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Beit Midrash Series P'ninat Mishpat

Chapter 30

Signing of a Ketuba of a Different Edah

A husband wants to divorce his separated wife. She does not want to accept a get and claims that he wants to divorce because of his interest in another woman. He admits the other relationship but says his unwillingness to remain married to his wife is unrelated.
Various RabbisNissan 5768
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P'ninat Mishpat (576)
Rabbi Yosef Goldberg
29 - Claim That a Side to a Contract Did Not Understand It
30 - Signing of a Ketuba of a Different Edah
31 - Unintended Clause in a Contract
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A husband wants to divorce his separated wife. She does not want to accept a get and claims that he wants to divorce because of his interest in another woman. He admits the other relationship but says his unwillingness to remain married to his wife is unrelated.

Ruling: Regarding the opposite case, where a woman is disgusted by and unwilling to live with her husband, Rishonim dispute whether the husband can be forced to give a get (Rambam, Ishut 14:8) or not (Rabbeinu Tam in Tosafot, Ketubot 63b). The fear that she may have an interest in another man is a reason not to require the get. In this case, the man says he is disgusted by his wife, but there is specific reason to suspect that he is motivated by his interest in another woman. If he is permitted to take a second wife, we would not need to suspect that he wants the get only to remarry. We thus must see if Cherem D’rabbeinu Gershom (=CDRG- the ban on polygamy) applies to this case (note- the husband is Sephardic, upon whom CDRG is not normally binding).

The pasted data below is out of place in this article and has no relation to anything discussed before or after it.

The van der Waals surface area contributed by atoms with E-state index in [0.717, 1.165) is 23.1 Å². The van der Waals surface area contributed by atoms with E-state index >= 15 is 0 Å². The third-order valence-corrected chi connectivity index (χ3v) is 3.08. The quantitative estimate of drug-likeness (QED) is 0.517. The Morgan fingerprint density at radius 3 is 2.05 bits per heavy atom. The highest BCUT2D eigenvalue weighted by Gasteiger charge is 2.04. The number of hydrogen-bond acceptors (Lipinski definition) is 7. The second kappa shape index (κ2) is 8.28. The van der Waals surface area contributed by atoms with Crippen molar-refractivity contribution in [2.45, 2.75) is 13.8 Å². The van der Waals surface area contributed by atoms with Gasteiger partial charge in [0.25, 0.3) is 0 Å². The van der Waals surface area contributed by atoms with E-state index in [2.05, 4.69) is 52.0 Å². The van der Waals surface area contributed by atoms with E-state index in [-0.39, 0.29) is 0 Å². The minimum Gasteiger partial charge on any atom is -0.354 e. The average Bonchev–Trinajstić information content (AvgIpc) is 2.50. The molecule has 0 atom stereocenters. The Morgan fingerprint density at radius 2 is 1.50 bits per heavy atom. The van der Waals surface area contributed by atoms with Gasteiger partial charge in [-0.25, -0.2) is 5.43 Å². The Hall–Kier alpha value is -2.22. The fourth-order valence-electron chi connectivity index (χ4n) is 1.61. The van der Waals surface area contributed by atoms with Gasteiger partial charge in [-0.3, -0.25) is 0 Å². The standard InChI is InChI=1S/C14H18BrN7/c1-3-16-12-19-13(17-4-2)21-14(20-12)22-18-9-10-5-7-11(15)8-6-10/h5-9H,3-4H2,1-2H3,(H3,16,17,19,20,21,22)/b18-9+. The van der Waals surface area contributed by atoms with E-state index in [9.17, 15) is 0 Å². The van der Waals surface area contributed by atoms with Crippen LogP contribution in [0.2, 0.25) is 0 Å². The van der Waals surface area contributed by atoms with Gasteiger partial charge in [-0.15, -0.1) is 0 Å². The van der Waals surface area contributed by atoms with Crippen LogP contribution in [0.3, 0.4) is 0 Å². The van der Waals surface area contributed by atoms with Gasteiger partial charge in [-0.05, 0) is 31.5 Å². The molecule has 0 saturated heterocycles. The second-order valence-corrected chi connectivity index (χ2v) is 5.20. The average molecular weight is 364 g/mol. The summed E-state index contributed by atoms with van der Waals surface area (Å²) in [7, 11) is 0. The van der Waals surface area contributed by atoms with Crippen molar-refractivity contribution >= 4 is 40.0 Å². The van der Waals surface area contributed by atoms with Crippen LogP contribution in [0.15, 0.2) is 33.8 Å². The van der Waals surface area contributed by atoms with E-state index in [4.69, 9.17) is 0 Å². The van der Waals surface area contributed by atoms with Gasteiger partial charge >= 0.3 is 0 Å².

Rav Yisraeli reasoned that since the husband signed an Ashkenazi ketuba at his wedding, he is bound to Ashkenazic marriage-related commitments, including CDRG. Although he might have been unaware of the differences between ketubot, his acceptance of the ketuba binds him. It is similar to what the Shulchan Aruch (Choshen Mishpat 45:3) rules: "If one admitted with his signature and the document was written in the script of non-Jews, it is clear that he did not know how to read it and there are witnesses that he signed without reading it, he is still obligated by everything that is written in it."
The Rashba (Shut I, 1156) deals with a ketuba with added clauses, based on which a woman should lose a dispute regarding monetary rights. The Rashba says that the ketuba does not cause her to lose those rights despite her agreement to accept it, citing two reasons: 1) It is the husband, not the wife, who signed the ketuba; 2) All know that the woman does not know what is included in the ketuba. The first reason does not apply to our case because the husband signed the ketuba. The second reason also does not apply because there the ketuba and the loss of money are only indirectly connected; in our case, it is direct. Furthermore, the overwhelming consensus of those who get married in our country [including Sephardim] is to not take a second wife. Therefore, we assume that he committed not to take a second wife and cannot force a get on his wife.
Rav Kapach ruled that the ketuba does not change the husband’s natural minhag, as few understand differences between ketubot, especially in regard to CDRG, which it does not explicitly address and depends on the different edot’s customs. Therefore, the husband is treated according to Sephardic custom despite his, apparently inadvertent, signing on an Ashkenazi ketuba.
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